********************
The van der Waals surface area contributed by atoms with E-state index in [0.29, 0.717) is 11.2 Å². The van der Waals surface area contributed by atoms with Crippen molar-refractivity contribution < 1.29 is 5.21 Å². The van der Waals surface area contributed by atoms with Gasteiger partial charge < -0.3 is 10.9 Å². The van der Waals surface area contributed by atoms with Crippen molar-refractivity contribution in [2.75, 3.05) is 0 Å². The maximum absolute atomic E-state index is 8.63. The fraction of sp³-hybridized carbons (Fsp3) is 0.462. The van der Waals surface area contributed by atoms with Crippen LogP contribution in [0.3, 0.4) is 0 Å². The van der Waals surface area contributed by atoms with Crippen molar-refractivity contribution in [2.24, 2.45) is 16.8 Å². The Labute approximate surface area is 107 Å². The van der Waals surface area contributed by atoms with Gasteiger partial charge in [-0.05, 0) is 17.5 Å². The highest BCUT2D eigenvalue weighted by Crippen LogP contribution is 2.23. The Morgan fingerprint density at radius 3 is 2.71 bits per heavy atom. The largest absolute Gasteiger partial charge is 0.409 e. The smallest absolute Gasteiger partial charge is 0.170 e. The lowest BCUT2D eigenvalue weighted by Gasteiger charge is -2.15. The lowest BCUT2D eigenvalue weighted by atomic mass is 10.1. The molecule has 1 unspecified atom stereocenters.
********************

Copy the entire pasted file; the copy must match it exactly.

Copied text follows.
The van der Waals surface area contributed by atoms with E-state index in [0.29, 0.717) is 11.2 Å². The van der Waals surface area contributed by atoms with Crippen molar-refractivity contribution < 1.29 is 5.21 Å². The van der Waals surface area contributed by atoms with Gasteiger partial charge < -0.3 is 10.9 Å². The van der Waals surface area contributed by atoms with Crippen molar-refractivity contribution in [2.75, 3.05) is 0 Å². The maximum absolute atomic E-state index is 8.63. The fraction of sp³-hybridized carbons (Fsp3) is 0.462. The van der Waals surface area contributed by atoms with Crippen LogP contribution in [0.3, 0.4) is 0 Å². The van der Waals surface area contributed by atoms with Crippen molar-refractivity contribution in [2.24, 2.45) is 16.8 Å². The Labute approximate surface area is 107 Å². The van der Waals surface area contributed by atoms with Gasteiger partial charge in [-0.05, 0) is 17.5 Å². The highest BCUT2D eigenvalue weighted by Crippen LogP contribution is 2.23. The Morgan fingerprint density at radius 3 is 2.71 bits per heavy atom. The largest absolute Gasteiger partial charge is 0.409 e. The smallest absolute Gasteiger partial charge is 0.170 e. The lowest BCUT2D eigenvalue weighted by Gasteiger charge is -2.15. The lowest BCUT2D eigenvalue weighted by atomic mass is 10.1. The molecule has 1 unspecified atom stereocenters.